It might also be shown that carrying on conversations with passengers in the car is distracting as is trying to load a CD, light a cigarette, eat and drink, etc. I had a car totaled in a rear end accident by a twinkie-in-the-mouth stuffing distracted driver who didn't even slow down for a traffic tie up. Yes, I saw that driver actually biting a cake, roll, or muffin as the distance between their front bumper and my rear bumper decreased at a rate of about 30mph.

In high school a friend of mine got out of a traffic citation following an accident on the excuse he was being buzzed by a bee in the car at the time.
User avatar
VictoriaF
Posts: 19431
Joined: Tue Feb 27, 2007 7:27 am
Location: Black Swan Lake

Re: Liability of phone conversations while my client is driving (and I am not in the car)?

Post by VictoriaF »

Hi Sotirios,

After reading the entire thread, I'd like to offer some summary comments:
1. You may be held liable, or at least, someone may attempt to sue you. Being a doctor, you have higher risk of being sued than most others.
2. Being a cognitive expert, you risk being discredited even if you don't lose a law suit.
3. A contract provision is a good approach.
4. You also must think through how you will determine that your client is violating the contract provision of not using a phone while driving. You may hear road sounds and the client would lie to you that he is a passenger.
5. If you do have a contract, don't make any exceptions.
6. If you catch a client talking while driving, one option is to drop the call immediately without any explanation. This appears more cowardly than standing your ground, but arguing with a client while he is driving would antagonize him.
7. You will lose some clients, similar to some Bogleheads posters who object to your concerns. But you will also gain authority by going on record with the stand you take. Write a contract, enforce it, and then write articles and blog posts on how it works. You will lose some people and gain others.

Good luck!

Victoria
WINNER of the 2015 Boglehead Contest. | Every joke has a bit of a joke. ... The rest is the truth. (Marat F)
User avatar
Topic Author
neurosphere
Posts: 3785
Joined: Sun Jan 17, 2010 1:55 pm

Re: Liability of phone conversations while my client is driving (and I am not in the car)?

Post by neurosphere »

I thank everyone for their responses. Too many to reply to them individually, but I'll try to touch on or comment the main themes and some of the questions people had for me (as very nicely summarized by VictoriaF).

-- My main concern was not necessarily legal liability, although it entered my mind as I was writing the post and so mentioned. I think the chance of someone pursuing a case against me is small, but appears it is a non-zero chance.
-- I appreciated those who said they would not do business with me if I had such a policy. That's totally fair. I have no problem with that.
-- I will indeed need to put this policy in writing, either in my contract, website, into email to clients, or all of the above. In that way, clients will self select if they have a problem. There will be no arguments or awkward moments if this is clear. I will not need to "deny" anyone being my client.
-- Those who state that they can have conversations in the car safely are perhaps underestimating the nature of the conversations. Image we've scheduled a one hour session and a client calls me from the car. Assume the topic is financial planning, and the client doesn't really know the difference between a stock and a bond, and an IRA and a 401k. I have to explain those concepts on the way to educating them on a recommendation for an 80/20 portfolio via a 3-fund portfolio, maxing out the 401k and using a backdoor Roth IRA. That requires some pretty focused thinking, no, if these are all new concepts? Oh, and the person had only lived in the US for 3 years, so the tax implications were all new too. Now imagine at some point there is a long pause on the other end while I'm talking and I hear "sorry, there was something going on in front of me, what were you saying?" Either they are concentrating intently on what I have to say, or on the road. Can it possibly be both?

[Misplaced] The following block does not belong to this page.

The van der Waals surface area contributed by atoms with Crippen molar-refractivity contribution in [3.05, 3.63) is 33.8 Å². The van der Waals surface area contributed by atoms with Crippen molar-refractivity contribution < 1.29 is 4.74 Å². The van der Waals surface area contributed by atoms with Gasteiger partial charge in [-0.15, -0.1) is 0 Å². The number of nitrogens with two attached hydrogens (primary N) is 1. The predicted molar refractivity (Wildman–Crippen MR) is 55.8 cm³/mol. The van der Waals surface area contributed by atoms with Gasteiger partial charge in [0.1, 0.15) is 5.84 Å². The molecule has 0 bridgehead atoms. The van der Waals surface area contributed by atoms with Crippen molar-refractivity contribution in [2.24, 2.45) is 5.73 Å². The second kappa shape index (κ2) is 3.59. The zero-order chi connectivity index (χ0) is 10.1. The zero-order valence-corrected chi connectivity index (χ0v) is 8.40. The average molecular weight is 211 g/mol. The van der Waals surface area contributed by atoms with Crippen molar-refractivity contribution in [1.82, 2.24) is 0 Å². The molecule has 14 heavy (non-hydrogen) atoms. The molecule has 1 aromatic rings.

-- The above anecdote occurred just the other day, and was the trigger for my post.
-- Victoria called me a cognitive expert. I like that! :D It's true in a sense. I will say that I did indeed read, in their entirety, the 50+ most relevant research studies related to distracted driving. I was shocked at the volume of high quality data, which ran contrary to my assumptions. The SAME DAY is when I made a vow not personally talk in the car again, nor to allow anyone driving me to do so, and not to talk to my patients/families while they are driving. Which happens often, as I make my calls from 5-7pm, which is when people tend to be out and about. In addition, many of my patient are in rural areas, where is simply more driving going on in general.
-- I was in an "adult school bus" the other day, on the highway for a field trip of sorts. The bus driver started having a conversation on the phone with her son. We were shocked, and I was so thankful when another rider immediately said "that's very dangerous and illegal". If talking on the phone is not a distraction, why is it an illegal action for those who are employed to drive others around? Would you want your child's bus driver to catch up on all his/her conversations/errands while driving?
-- Although it is indeed the other person's choice whether to decide to talk and drive, it is also equally my choice to decide to have that conversation. As long as you know that's my policy, it is your choice whether to conduct business with me. I have no problems with that whatever.
-- I admit, I have on two recent occasions answered the phone while in the car while driving around the neighborhood. After going so long without talking in the car, it was crystal clear, "observing" myself, that my driving attention suffered. I certainly just focused on the bumper in front or me, similar to being in snow storm. OR, I was only half listening to the conversation when something in the environment pulled my attention. But never never full attention to both tasks. Exactly as the research shows. I will not do that again.